I suggest Lauren and her family add the stimulus payment to their emergency fund. With the current balance of $10,000 plus the payout, this would cover about two months of major expenses. The main focus is to avoid falling behind as much as possible.
Leveraging Lauren’s communications expertise, she could solicit the assistance of a career coach to refresh her résumé, cover letter and LinkedIn profile. This small investment can open new windows of opportunities. There are many employers still in need of a communications expert, given the current pandemic. Websites such as freelancer.com, fiverr.com and upwork.com allow you to market yourself and offer your skills in exchange for paid projects. Reach out to small-business owners and utilize social media.
Mobile apps like Digit and Qapital are great resources to use on top of your budgeted savings. Aiming to reach small milestones is key—the first goal can be $500 which will alleviate some month-to-month strain. Instead of focusing on increasing your emergency fund outright, use this time to give yourself some grace. Having a 1-year-old is no small feat, and during such unprecedented times it’s also important to spend some quality time with family.
Mentally, you are on the right path to cut costs and prioritize what’s of value to you and your family. You’ve done well with saving $10,000. Pat yourself on the back. Your determination and tenacity to push forward will benefit your family tremendously; the next step is to gain clarity. Identify the “why” behind your goals and keep striving!
Get more savvy money tips from Marsha at @TheFinanceBar.
Children: 11-year-old daughter
Home Base: Las Vegas
Occupation: Self-employed (fashion)
Annual Household Income: $125,000
Retirement Savings: $10,000
Expected COVID-19 Stimulus Payment Amount: $2,900
Major Monthly Expenses
Auto Loan: $0
Car Insurance: $389
Cell Phones: $200
Financial Snapshot: My husband and I have roughly $1,200 in credit card debt. We were trying to save for a major bathroom renovation project prior to the coronavirus pandemic. We had $1,500 set aside in our bathroom upgrade budget but moved it to the emergency fund, which is quickly being depleted.
Advice from Lynnette Khalfani-Cox of The Money Coach:
First, they’re in much better shape than a lot of folks. Unfortunately, many people don’t have $400 to deal with an emergency. The fact that they have some emergency savings is admirable, although it’s clear that they don’t have enough. They could be doing a lot better based on their income.
Under normal circumstances I would suggest they use the stimulus payment to pay off debt, but they shouldn’t be too concerned with debt right now especially because their (minimum) credit card debt payments are surmountable. It is most important to conserve cash and shore up savings. They need to prepare for the unexpected. We don’t know how long this pandemic will last. [Editor’s note: LaShunda’s husband is a bartender and relies heavily on tips. The coronavirus has significantly impacted the household’s income and will continue to do so until bars and restaurants reopen for full service.]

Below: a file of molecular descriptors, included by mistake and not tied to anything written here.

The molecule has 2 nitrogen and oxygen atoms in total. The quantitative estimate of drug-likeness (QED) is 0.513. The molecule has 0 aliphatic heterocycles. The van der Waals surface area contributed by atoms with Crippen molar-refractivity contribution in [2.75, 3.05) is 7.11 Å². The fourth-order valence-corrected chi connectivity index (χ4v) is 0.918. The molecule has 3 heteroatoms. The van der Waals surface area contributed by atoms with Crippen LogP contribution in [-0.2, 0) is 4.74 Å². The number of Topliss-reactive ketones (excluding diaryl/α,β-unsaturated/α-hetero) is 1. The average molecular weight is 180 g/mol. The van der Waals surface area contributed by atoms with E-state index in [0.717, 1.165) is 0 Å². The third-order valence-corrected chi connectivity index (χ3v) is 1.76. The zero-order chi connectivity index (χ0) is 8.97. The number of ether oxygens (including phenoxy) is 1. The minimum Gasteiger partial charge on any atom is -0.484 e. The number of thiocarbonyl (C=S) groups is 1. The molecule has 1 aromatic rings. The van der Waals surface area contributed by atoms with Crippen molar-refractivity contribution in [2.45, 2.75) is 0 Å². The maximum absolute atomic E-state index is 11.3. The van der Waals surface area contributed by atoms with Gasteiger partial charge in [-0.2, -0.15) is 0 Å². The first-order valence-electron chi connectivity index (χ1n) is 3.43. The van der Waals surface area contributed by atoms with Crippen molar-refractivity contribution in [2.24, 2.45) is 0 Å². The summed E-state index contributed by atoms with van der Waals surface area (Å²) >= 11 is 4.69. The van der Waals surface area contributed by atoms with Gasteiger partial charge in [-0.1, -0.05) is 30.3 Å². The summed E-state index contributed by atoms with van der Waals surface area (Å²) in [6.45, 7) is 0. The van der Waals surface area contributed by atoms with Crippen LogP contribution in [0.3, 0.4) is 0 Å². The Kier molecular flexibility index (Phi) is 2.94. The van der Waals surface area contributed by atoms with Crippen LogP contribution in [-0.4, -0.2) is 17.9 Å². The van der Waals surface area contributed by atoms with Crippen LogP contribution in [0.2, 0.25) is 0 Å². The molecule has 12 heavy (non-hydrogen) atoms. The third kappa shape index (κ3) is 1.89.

They should preserve the $2,900 in a savings account. Their biggest monthly expense appears to be their mortgage so I suggest they negotiate with their lender and find out if they qualify for any mortgage relief assistance. Most homeowners who have government-backed loans through agencies such as an FHA, Fannie Mae or Freddie Mac qualify for these types of programs. They should also apply for unemployment benefits. There should be an extra $600 available to them on top of the $450 they would normally be eligible for. Her husband, and possibly LaShunda as well, should get online ASAP and begin claiming these funds.
In addition, they likely qualify for Paid Family Leave (PFL) because of their tween daughter. Schools are closed so she’s at home and needs care/supervision. And because they’re both self-employed (her full-time and him via his side projects), they could possibly access Small Business Association (SBA) loans and grants. Because of COVID-19, these loans could be 100 percent forgivable. All of the SBA red tape of the past is just that, a thing of the past. LaShunda and her husband should absolutely aim to take advantage of as many resources as possible such as the Payroll Protection Program and the CARES Act. This time does not have to be an economic death threat for LaShunda and her family.
Get more savvy money tips from Lynnette at @TheMoneyCoach.